Archives par mot-clé : Correlation?

Autocorrelation in CO2 and Temperature Time Series

by A. May, Nov 14, 2021 in WUWT


In my last post I plotted the NASA CO2 and the HadCRUT5 records from 1850 to 2020 and compared them. This was in response to a plot posted on twitter by Robert Rohde implying they correlated well. The two records appear to correlate because the resulting R2 is 0.87. The least square’s function used made the global temperature anomaly a function of the logarithm to the base 2 of the CO2 concentration (or ‘log2CO2‘). This means the temperature change was assumed to be linear with the doubling of the CO2concentration, a common assumption. The least squares (or ‘LS’) methodology assumes there is no error in the measurements of the CO2 concentration and all error resulting from the correlation (the residuals) resides in the HadCRUT5 global average surface temperature estimates.

In the comments to the previous post, it became clear that some readers understood the computed R2(often called the coefficient of determination), from LS, was artificially inflated because both X (log2CO2) and Y (HadCRUT5) were autocorrelated and increased with time. But a few did not understand this vital point. As most investors, engineers, and geoscientists know, two time series that are both autocorrelated and increase with time will almost always have an inflated R2. This is one type of “spurious correlation.” In other words, the high R2 does not necessarily mean the variables are related to one another. Autocorrelation is a big deal in time series analysis and in climate science, but too frequently ignored. To judge any correlation between CO2 and HadCRUT5 we must look for autocorrelation effects. The most tool used is the Durbin-Watson statistic.

The Durbin-Watson statistic tests the null hypothesis that the residuals from a LS regression are not autocorrelated against the alternative that they are. The statistic is a number between 0 and 4, a value of 2 indicates non-autocorrelation and a value < 2 suggests positive autocorrelation and a value >2 suggests negative autocorrelation. Since the computation of R2 assumes that each observation is independent of the others, we hope that we get a value of 2, that way the R2 is valid. If the regression residuals are autocorrelated and not random—that is normally distributed about the mean—the R2 is invalid and too high. In the statistical program R, this is done—using a linear fit—with only one statement, as shown below:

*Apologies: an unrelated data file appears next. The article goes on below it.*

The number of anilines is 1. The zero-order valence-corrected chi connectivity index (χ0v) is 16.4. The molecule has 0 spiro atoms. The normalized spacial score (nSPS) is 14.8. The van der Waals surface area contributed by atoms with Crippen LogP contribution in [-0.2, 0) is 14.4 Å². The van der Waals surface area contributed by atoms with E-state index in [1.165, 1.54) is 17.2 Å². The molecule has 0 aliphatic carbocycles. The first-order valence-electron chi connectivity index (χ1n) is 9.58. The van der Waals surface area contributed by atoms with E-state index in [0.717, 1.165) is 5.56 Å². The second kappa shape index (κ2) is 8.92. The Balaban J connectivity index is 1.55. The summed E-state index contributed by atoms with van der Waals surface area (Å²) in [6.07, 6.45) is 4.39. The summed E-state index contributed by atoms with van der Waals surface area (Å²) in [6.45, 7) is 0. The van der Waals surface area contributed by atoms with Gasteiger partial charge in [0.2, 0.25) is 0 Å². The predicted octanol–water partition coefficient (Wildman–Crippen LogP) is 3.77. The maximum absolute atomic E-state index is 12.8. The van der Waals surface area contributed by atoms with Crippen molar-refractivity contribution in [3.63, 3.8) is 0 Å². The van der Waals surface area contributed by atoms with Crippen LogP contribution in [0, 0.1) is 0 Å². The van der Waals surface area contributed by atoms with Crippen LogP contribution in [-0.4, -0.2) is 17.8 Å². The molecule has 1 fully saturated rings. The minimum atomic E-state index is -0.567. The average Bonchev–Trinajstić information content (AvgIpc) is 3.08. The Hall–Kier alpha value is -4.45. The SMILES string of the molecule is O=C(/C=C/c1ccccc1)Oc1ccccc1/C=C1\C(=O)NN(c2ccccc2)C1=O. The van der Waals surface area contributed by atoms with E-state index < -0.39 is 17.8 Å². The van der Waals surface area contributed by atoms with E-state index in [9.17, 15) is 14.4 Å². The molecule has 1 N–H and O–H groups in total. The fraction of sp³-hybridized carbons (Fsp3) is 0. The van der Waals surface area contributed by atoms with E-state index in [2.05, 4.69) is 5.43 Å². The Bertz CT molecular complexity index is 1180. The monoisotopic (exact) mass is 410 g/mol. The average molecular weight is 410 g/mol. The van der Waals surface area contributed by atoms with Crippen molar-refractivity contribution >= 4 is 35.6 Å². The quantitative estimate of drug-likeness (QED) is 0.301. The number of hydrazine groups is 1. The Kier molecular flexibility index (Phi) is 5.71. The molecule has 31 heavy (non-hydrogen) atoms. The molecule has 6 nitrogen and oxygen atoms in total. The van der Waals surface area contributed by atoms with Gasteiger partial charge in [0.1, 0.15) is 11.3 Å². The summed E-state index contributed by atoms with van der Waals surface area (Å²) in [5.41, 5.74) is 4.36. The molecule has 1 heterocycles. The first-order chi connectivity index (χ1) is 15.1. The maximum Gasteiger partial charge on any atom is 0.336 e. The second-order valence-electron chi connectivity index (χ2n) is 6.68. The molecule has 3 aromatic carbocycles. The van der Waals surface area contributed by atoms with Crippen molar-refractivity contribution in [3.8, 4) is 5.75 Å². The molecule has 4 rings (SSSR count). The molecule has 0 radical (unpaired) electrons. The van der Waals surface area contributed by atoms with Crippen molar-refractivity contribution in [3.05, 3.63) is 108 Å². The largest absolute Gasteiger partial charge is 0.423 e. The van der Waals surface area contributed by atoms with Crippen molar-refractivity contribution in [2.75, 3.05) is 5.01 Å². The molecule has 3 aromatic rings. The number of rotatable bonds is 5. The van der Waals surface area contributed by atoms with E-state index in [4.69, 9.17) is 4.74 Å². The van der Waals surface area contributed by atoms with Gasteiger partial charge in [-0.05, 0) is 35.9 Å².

Data From 2 Independent Studies Show No Correlation Between CO2 And Temperature

by P. Gosselin, July 29, 2020 in NoTricksZone


German climatologist Professor Dr. Horst-Joachim Lüdecke recently took data from two independent studies and superimposed them. The result shows  the long claimed atmospheric CO2-global temperature correlation doesn’t exist. 

The first data set was global temperature anomaly going back 600 million years, taken from the results of a paper by Came and Veizer, appearing in Nature (2007) and plotted below (blue):

The second data set was of atmospheric CO2 going back 600 million years, taken from a published study by Berner (2003), also appearing in Nature. These data are plotted in the above chart in blue.

No correlation

The plots were combined in the above chart to see how well they correlated, if at all. The result: no correlation.

For example, as the chart shows, 150 million years ago the atmospheric CO2 concentration was over 2000 ppm, which is 5 times today’s atmospheric concentration of 410 ppm – a level that some climate scientists say is already “dangerously high”. Yet, the global temperature 150 million years ago was more than 2°C below the long-term mean.

450 million years ago the relationship was even far more on its head: atmospheric CO2 concentrations were more than 10 times today’s level, yet the global temperature was a frigid 3.5°C below the mean!

“There’s no correlation between earth temperature and CO2,” Prof. Lüdecke concludes, observing recorded data.